It remains Canada’s national sport, a way to forge our identity, feed our passion. But for parents worried about the health of their children, hockey is no longer the game of choice.
Faced with a near daily stream of new research about the alarming and often long-term effects of concussions on youth, more and more parents are balking at hockey’s dangers, which includes a significantly higher risk of attempting suicide; links to anxiety and depression; and such emotional and cognitive symptoms as disturbed sleep, difficulty concentrating, frustration and forgetfulness. Confronted with all that, parents are enrolling their children in seemingly safer sports.
While the high cost of outfitting a player and the time commitment involved are contributing factors in hockey’s declining numbers, concern about head injury is eating away at hockey’s core: One survey, conducted by Charlton Strategic Research, noted that 70 per cent of parents with kids playing at the midget age group (15 to 17) were worried about injuries. Three in 10 parents said they have a player who had suffered a concussion. In Ontario alone, researchers now believe as many as 36,000 players suffer concussions yearly.
Hockey Canada has just tallied its registration numbers and discovered it is lighter by more than 5,600 players in the 2013-14 season. Though girls’ hockey has grown, the same can’t be said for boy’s hockey, which has been on the slide for three consecutive seasons.
Hockey executives are taking notice.
Don Fehr, executive director of the National Hockey League Players’ Association, gave the keynote address at a University of Toronto symposium focused on better understanding the effects of concussion on athletes.
Society as a whole, he said, allows and often applauds people for partaking in hyper-dangerous activities. “The question becomes what do we permit and under what regulations, and that’s what I think we’re now beginning to really re-examine,” he said. “What we are engaged in I think, is the beginning – at least in connection with a couple of sports – of a fairly thorough re-evaluation of how things are going to be done.”
The ultimate question, Fehr said, is who decides.
“Who gets to decide what activities that kid engages in and under what conditions? Some group, some organization, the government, or mom and dad? I don’t think there’s any clear answer and I think it changes with time, it changes with perception and it changes with circumstances.”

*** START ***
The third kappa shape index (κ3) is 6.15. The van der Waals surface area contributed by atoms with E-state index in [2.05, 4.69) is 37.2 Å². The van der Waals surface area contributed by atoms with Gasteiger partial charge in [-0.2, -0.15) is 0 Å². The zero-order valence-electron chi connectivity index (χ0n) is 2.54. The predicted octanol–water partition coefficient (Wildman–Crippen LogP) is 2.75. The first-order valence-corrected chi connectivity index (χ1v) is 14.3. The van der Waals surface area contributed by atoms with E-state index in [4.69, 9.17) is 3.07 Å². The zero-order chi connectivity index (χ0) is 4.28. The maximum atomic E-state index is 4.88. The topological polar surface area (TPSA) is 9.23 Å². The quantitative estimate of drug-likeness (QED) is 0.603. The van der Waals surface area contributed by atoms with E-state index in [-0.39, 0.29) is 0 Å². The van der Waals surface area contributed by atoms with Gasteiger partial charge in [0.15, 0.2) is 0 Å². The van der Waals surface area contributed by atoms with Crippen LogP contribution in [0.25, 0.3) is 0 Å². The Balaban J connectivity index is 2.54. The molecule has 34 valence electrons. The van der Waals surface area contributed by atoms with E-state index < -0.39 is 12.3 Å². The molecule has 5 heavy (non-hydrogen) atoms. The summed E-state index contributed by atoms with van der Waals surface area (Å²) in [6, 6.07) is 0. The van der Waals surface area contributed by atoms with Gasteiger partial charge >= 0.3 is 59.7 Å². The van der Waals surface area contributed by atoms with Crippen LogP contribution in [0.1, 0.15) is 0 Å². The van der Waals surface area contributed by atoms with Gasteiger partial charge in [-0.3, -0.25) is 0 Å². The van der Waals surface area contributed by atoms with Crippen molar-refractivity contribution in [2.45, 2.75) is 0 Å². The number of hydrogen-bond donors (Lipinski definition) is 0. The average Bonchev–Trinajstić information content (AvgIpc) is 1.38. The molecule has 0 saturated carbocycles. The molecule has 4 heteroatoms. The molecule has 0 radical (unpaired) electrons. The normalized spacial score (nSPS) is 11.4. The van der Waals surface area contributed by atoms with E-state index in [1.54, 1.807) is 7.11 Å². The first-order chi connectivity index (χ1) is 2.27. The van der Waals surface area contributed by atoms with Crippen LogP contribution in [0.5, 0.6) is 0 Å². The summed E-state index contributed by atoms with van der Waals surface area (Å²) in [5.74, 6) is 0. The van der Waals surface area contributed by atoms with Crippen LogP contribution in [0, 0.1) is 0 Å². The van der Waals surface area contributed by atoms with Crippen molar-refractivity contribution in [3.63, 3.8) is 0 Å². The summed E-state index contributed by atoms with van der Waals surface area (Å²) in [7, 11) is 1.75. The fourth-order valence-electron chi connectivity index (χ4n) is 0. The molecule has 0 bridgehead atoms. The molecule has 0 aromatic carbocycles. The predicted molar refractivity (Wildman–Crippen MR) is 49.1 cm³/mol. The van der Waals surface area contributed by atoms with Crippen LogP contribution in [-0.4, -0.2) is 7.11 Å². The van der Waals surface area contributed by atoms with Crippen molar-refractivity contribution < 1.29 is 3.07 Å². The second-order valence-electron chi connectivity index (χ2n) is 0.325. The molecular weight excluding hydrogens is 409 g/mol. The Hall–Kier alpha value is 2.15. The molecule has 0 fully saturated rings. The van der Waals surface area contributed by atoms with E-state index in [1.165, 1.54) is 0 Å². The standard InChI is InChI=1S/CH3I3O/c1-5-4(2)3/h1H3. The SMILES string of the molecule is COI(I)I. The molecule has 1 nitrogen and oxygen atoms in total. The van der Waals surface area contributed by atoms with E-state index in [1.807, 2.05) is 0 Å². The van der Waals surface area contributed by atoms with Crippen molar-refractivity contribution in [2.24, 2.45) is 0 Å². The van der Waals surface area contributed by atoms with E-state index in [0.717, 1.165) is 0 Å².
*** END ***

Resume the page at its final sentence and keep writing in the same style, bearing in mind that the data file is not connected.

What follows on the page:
In Marshall, Tex., best known for its appearance in the legendary football movie Friday Night Lights, the school board decided in February to replace entry-level tackle football for Grade 7 students with flag football. That call drew interest around the continent.
“Canadians are as passionate about hockey as Americans are passionate about football,” says Dr. Paul Comper, a clinical neuropsychologist at Toronto’s University Health Network who also works as a consultant for the NHLPA.
And though Canadian boys dream of playing in the NHL, “at the lower level, the reality is these kids are not going to be professional hockey players,” Comper added. “They should not have to worry about head injuries. … We want kids to be active, but at what point does the needle move to where the risks outweigh the benefits?”
Hockey Canada insists safety is a top concern.
“When we talk to parents, we want to make sure they know that making the game safe is a top priority for us,” says Todd Jackson, a senior manager at Hockey Canada. “If we want to build up registration numbers, we’ve got to continue to work on safety.”
Last year, the game’s governing body implemented a controversial nationwide ban on bodychecking for players 13 and under to reduce the incidence of concussion. Later in June, the Greater Toronto Hockey League – the world’s biggest minor hockey league – will vote on taking that measure a step further: A motion before the board will, if approved, extend the no-bodychecking rule to all A-level players (not AA or AAA), regardless of age.